TELECOM Digest OnLine - Sorted: Microsoft Changes Mind Again on GLBT Employees

Microsoft Changes Mind Again on GLBT Employees

Lisa Minter (
Sun, 8 May 2005 20:56:19 -0500


Microsoft, faced with unrelenting criticism from employees and gay
rights groups over its decision to abandon support of a gay rights
bill in Washington state, reversed course again yesterday and
announced that it was now in support of the bill.

Steve Ballmer, the company's chief executive, announced the reversal
in an e-mail message sent to 35,000 employees in the United
States. "After looking at the question from all sides, I've concluded
that diversity in the workplace is such an important issue for our
business that it should be included in our legislative agenda,"
Mr. Ballmer said.

He added: "I respect that there will be different viewpoints. But as
C.E.O., I am doing what I believe is right for our company as a

Long known for its internal policies protecting gay employees from
discrimination and offering them benefits, Microsoft sparked an uproar
when officials decided to take a "neutral" stance on the
antidiscrimination bill this year, after having supported it the two
previous years.

Critics, including employees who said they were told that Microsoft
would back the bill, said the decision to withdraw support had been
made under pressure from a local evangelical preacher who threatened
to boycott the company if it supported the legislation this
year. Company officials have disputed the accusation.

The bill, which would have extended protections against discrimination
in employment, housing and other areas to gay men and lesbians, failed
by one vote on April 21. But it is automatically up for a new vote
next year because bills introduced in the Washington Legislature are
active for two years even if they are voted down the first time.

After the defeat, Mr. Ballmer sent an e-mail message to company
employees, defending the decision to withdraw support. In that note,
Mr. Ballmer said that he and Microsoft's founder, Bill Gates,
personally supported the measure but felt the company needed to focus
its legislative efforts on measures that had a more direct connection
to their business.

In yesterday's message Mr. Ballmer suggested that employees' responses
had helped persuade Microsoft officials to renew their backing of the
measure. More than 1,500 employees signed an internal petition
demanding that the company support the bill, and scores wrote in
protest to Mr. Ballmer and Mr. Gates.

A Microsoft executive, speaking on condition of anonymity, said that
senior company officials met after Microsoft's widely publicized
turnaround on the bill prompted an uproar, and that they had decided
to change the company's stance because of pressure from employees.

"This issue got attention at the highest levels of the company in a
way it didn't before," said the executive, who did not attend the
meeting but was briefed on it. "It was a rocky path, but we got to the
right place."

Some lawmakers had said that Microsoft, based in Redmond, Wash., could
have lent crucial backing to the legislation through influence on
lawmakers representing Redmond and the suburbs outside Seattle.

In explaining why the company had not supported the bill this year,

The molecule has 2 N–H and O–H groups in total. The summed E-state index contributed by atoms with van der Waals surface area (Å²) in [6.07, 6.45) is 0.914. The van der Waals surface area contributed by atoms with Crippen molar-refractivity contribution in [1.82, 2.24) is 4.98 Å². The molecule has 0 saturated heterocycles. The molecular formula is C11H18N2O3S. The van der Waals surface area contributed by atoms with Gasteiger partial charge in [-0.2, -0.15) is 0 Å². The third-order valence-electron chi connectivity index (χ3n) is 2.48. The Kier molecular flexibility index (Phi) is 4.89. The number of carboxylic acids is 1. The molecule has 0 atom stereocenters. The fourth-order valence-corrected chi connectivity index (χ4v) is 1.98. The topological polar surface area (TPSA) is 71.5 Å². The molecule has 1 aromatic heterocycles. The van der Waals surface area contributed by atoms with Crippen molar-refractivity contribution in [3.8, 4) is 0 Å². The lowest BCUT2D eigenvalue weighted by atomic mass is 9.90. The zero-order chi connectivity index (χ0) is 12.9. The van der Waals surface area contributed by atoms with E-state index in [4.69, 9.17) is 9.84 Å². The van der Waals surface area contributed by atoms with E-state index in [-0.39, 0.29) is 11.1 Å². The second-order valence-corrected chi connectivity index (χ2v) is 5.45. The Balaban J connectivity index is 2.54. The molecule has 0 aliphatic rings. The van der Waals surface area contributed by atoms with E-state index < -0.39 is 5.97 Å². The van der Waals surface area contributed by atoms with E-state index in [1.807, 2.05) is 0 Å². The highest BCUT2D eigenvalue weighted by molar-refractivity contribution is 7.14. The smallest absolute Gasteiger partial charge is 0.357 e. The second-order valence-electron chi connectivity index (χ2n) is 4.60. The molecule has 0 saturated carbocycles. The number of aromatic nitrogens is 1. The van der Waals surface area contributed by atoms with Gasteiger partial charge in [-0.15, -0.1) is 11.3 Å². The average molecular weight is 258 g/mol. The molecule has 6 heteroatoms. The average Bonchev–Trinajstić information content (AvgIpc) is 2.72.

Mr. Ballmer and other Microsoft officials had said over the last two
weeks that they were re-examining their legislative priorities and
debating when and whether to become involved in public policy debates.

Gay rights groups said they were contacted by Microsoft officials
before Mr. Ballmer's statement was publicly released. They applauded
the decision.

"We're very happy," said Joe Solmonese, president of the Human Rights
Campaign, a national gay advocacy group.

Mr. Solmonese met recently with several Microsoft employees after he
learned of the earlier decision not to back the bill, which was first
disclosed by The Stranger, an alternative weekly newspaper in Seattle.

The Microsoft officials, Mr. Solmonese said, "took it very seriously."

"They said that there had been a huge outpouring of concern via
e-mail, both internally and externally," he said.

Ed Murray, an openly gay state legislator from Seattle and a sponsor
of the bill, said of the company's reversal: "I think it's
important. It sent a message that this issue is not simply a so-called
social issue or cultural war issue, but it's an issue that is good for
business, and it's an issue that business considers important."

But the company's decision disappointed others, including Microsoft
employees who belong to the Antioch Bible Church in Redmond. The
church is led by the Rev. Ken Hutcherson, who met with Microsoft
officials twice about the bill and claimed to have persuaded them to
change their position on it.

"I feel that it's been kind of a stressful day," said a Microsoft
employee who is a member of the church and who spoke on condition of
anonymity. "I feel that it was wrong for the company to say that they
will be supporting issues such as this. Businesses should not actually
be publicly taking a stance on that, regardless of their internal

The employee, who has worked at Microsoft for four years, said the
company should "stay out of it" when it comes to the debate over gay

Dr. Hutcherson, whose church offices are near Microsoft's
headquarters, said earlier that he believed his boycott threat had
persuaded Microsoft not to support the bill. He did not respond to
messages left yesterday on his cellphone and at his office.

Microsoft responded that "Dr. Hutcherson will have to do what he feels
is best regards boycotts, etc." and we will do what we feel is best
to protect all our employees."

Steve Lohr contributed reporting for this article.

Copyright 2005 New York Times Company

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